To vote over the telephone, dial toll-free 866-230-6295 using a touch-tone phone and follow the recorded instruc tions.  You will be asked to provide the company number and control number from the Notice.  Your telephone vote must be received by 11:59 p.m., Pacific Time on June 6, 2019 to be counted.

 

To vote through the internet, go to www.proxydocs.com/THOR to complete an electronic proxy card.  You will be asked to provide the company number and control number from the Notice.  Your internet vote must be received by 11:59 p.m. Pacific Time on June 6, 2019 to be counted.

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Beneficial Owner:  Shares Registered in the Name of Broker or Bank

If you are a beneficial owner of shares registered in the name of your broker, bank or other agent, you should have received a Notice containing voting instructions from that organization rather than from Synthorx.  Simply follow the voting instructions in the Notice to ensure that your vote is counted.  To vote in person at the Annual Meeting, you must obtain a valid proxy from your broker, bank or other agent.  Follow the instructions from your broker, bank or other agent included with these proxy materials, or contact that organization to request a proxy form.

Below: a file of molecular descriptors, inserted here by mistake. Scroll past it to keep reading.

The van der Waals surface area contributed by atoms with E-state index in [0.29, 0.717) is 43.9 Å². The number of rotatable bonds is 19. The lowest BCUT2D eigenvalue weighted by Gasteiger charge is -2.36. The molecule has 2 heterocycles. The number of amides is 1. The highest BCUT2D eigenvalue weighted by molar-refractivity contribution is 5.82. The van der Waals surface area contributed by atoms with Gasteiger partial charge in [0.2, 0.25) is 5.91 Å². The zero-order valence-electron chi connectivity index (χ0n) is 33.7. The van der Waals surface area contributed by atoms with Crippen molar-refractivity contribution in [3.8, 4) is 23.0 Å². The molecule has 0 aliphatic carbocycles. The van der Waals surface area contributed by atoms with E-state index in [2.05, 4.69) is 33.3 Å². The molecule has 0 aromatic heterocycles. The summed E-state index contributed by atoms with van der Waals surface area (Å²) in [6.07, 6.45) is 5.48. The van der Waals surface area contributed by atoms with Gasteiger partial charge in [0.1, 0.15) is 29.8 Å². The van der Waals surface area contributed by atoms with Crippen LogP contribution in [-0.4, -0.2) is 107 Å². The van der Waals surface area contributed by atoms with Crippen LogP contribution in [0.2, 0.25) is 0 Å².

We provide i nternet proxy voting to allow you to vote your shares online, with procedures designed to ensure the authenticity and correctness of your proxy vote instructions.  However, please be aware that you must bear any costs associated with your internet access, such as usage charges from internet access providers and telephone companies.

 

How many votes do I have?

On each matter to be voted upon, you have one vote for each share of common stock you own as of the close of business on April 22, 2019.